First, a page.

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Today I got to sit on a panel with three other friends from the Queer community. We had the tremendously sacred opportunity to share our stories and experiences and things we’ve learned along the way. For the last bit of the discussion, we got to answer some good questions from thoughtful students.

I picked the question of how to respond to people who are not okay with you. The specific implication of the question is how to respond to people who are not okay with you being who you are, specifically who are not okay with your sexual and gender identity. There is a broader application though because, whether Queer or Christian or die-hard Freudian, you will encounter people who don’t like something about you.

My answer to the question was like this.

Keep a conversation going as long as you can so you can fight to preserve the relationship.

Any meaningful journey includes opposition; the journeys of growth and self-discovery are no different. We will all encounter people who don’t understand us. Sometimes these people are comfortable with not understanding and the differences only enhance the relationship.

Other times, people become hostile when faced with our differences. I think this is because they are afraid or intimidated by something they don’t understand. We should not treat these folks badly in return. Though they say careless and ignorant and even judgmental, condemning things to us, we should recognize when people are essentially well-meaning and show them patience. Keep them engaged in the conversation…again and again and again. We should respond to their anger with calm, their ignorance with kindness, their condemnation with welcome.

Essentially, what we should say, what I would like to say is this: We are different. You are not okay with my differences, but I am okay with your differences. You are having a hard time being in relationship with me because I am different, but I am willing to be in relationship with you, even being different with you.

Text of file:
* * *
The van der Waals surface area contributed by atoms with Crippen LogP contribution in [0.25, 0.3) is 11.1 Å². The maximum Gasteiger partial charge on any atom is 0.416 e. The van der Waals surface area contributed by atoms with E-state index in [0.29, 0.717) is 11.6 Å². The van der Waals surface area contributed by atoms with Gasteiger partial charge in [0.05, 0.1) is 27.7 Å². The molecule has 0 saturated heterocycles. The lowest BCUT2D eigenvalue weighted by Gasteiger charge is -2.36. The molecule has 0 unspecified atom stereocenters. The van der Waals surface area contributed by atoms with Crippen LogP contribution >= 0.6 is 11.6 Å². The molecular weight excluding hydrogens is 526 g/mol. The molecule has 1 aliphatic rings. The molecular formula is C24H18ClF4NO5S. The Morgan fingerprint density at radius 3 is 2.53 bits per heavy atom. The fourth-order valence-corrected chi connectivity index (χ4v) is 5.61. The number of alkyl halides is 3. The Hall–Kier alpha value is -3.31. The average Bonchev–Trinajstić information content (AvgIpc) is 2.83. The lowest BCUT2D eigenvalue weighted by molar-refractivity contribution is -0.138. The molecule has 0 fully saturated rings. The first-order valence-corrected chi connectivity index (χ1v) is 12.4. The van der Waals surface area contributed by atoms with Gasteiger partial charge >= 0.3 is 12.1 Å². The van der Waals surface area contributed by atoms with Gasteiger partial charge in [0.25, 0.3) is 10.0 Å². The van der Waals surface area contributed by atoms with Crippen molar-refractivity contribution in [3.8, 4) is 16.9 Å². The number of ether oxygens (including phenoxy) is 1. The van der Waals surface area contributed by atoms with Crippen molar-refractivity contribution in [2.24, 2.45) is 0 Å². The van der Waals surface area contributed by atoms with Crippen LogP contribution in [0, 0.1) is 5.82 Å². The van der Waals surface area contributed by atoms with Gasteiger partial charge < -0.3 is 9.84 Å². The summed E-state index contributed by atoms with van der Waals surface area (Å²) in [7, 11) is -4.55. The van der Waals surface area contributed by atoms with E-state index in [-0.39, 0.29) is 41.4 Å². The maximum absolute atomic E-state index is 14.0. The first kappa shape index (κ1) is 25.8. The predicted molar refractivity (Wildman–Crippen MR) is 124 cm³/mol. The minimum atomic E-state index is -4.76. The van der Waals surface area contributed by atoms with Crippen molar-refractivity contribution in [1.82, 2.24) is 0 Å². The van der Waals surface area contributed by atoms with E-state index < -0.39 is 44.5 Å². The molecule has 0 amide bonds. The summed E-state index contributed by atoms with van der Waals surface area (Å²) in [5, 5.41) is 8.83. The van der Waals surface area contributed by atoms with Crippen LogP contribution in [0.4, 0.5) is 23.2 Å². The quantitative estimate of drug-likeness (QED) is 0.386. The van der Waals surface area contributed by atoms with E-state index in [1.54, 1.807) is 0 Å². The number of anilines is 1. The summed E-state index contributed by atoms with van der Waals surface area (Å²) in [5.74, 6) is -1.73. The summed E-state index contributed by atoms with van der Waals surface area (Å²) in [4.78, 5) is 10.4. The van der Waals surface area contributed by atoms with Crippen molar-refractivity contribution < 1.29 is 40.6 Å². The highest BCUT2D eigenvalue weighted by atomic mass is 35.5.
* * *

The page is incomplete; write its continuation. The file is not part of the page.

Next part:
We should strive to live like this as much as possible.

Of course this is not a perfect idea. Also, I am quite afraid to put it forth.

This idea is not perfect because there are those individuals who are hostile and mean spirited and uncaring of others. Sometimes relationships become abusive and unsafe and unhealthy, whether with individuals or with communities. I’m not advocating for staying in a situation where you will only be damaged, unless you have a very very very special grace from God to do so. What I’m talking about are those situations where two good people care about each other and, given enough time and growth, are able to work through differences.

Most differences can be understood after a while. Most differences are not barriers to relationships anyway.

I am afraid to say these things because this means I must stay in my community and relationships. Sometimes when I feel uncomfortable and threatened and un-appreciated, I want to leave. I don’t even have a clear idea where I would go, but my panic-response is to want to run and run(or drive and drive) and not look back.

But ultimately, what I really value, are the relationships. The good and beautiful people in my life. Relationships take work, whether with an individual or a community and I hope to be strong enough to stay in the tension that is people being close together, including differences. I say I want to stay in all my diverse relationships, even though they’re uncomfortable. For that, I know I will need tremendous amounts of help.

I hope for a way to exist with you in a way that honors who God has made you and who God has made me. I hope we can walk together in a way that allows space for how I don’t understand you and how you don’t understand me so that we can focus on how we do understand each other.

Could be we are more the same than we are different. But we have to stick together long enough to find out.